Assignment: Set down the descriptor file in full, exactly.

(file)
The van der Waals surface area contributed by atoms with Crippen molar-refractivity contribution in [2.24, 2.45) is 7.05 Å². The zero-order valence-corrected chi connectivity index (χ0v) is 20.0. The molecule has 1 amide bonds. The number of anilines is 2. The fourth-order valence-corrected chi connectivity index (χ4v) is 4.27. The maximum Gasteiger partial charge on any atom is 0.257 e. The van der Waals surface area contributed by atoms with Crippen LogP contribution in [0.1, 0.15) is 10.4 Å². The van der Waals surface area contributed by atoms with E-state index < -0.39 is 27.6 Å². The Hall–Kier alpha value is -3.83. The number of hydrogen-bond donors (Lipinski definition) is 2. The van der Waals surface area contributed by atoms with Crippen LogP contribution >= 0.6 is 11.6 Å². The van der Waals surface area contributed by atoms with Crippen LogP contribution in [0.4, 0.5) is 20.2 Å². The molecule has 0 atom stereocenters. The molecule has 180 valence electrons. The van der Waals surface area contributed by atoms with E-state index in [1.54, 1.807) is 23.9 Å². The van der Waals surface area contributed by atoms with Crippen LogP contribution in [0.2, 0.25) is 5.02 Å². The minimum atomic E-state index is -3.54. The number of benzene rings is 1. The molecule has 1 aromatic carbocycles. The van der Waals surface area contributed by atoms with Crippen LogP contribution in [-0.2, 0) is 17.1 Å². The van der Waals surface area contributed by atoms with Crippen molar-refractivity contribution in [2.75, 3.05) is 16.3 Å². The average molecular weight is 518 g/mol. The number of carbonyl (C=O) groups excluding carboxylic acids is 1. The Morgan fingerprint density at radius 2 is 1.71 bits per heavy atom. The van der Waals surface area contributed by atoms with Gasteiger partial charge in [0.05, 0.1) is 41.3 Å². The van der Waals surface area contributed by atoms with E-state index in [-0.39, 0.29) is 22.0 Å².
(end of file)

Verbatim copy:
The van der Waals surface area contributed by atoms with Crippen molar-refractivity contribution in [2.24, 2.45) is 7.05 Å². The zero-order valence-corrected chi connectivity index (χ0v) is 20.0. The molecule has 1 amide bonds. The number of anilines is 2. The fourth-order valence-corrected chi connectivity index (χ4v) is 4.27. The maximum Gasteiger partial charge on any atom is 0.257 e. The van der Waals surface area contributed by atoms with Crippen LogP contribution in [0.1, 0.15) is 10.4 Å². The van der Waals surface area contributed by atoms with E-state index < -0.39 is 27.6 Å². The Hall–Kier alpha value is -3.83. The number of hydrogen-bond donors (Lipinski definition) is 2. The van der Waals surface area contributed by atoms with Crippen LogP contribution >= 0.6 is 11.6 Å². The van der Waals surface area contributed by atoms with Crippen LogP contribution in [0.4, 0.5) is 20.2 Å². The molecule has 0 atom stereocenters. The molecule has 180 valence electrons. The van der Waals surface area contributed by atoms with E-state index in [1.54, 1.807) is 23.9 Å². The van der Waals surface area contributed by atoms with Crippen LogP contribution in [0.2, 0.25) is 5.02 Å². The minimum atomic E-state index is -3.54. The number of benzene rings is 1. The molecule has 1 aromatic carbocycles. The van der Waals surface area contributed by atoms with Crippen LogP contribution in [-0.2, 0) is 17.1 Å². The van der Waals surface area contributed by atoms with Crippen molar-refractivity contribution in [2.75, 3.05) is 16.3 Å². The average molecular weight is 518 g/mol. The number of carbonyl (C=O) groups excluding carboxylic acids is 1. The Morgan fingerprint density at radius 2 is 1.71 bits per heavy atom. The van der Waals surface area contributed by atoms with Gasteiger partial charge in [0.05, 0.1) is 41.3 Å². The van der Waals surface area contributed by atoms with E-state index in [-0.39, 0.29) is 22.0 Å².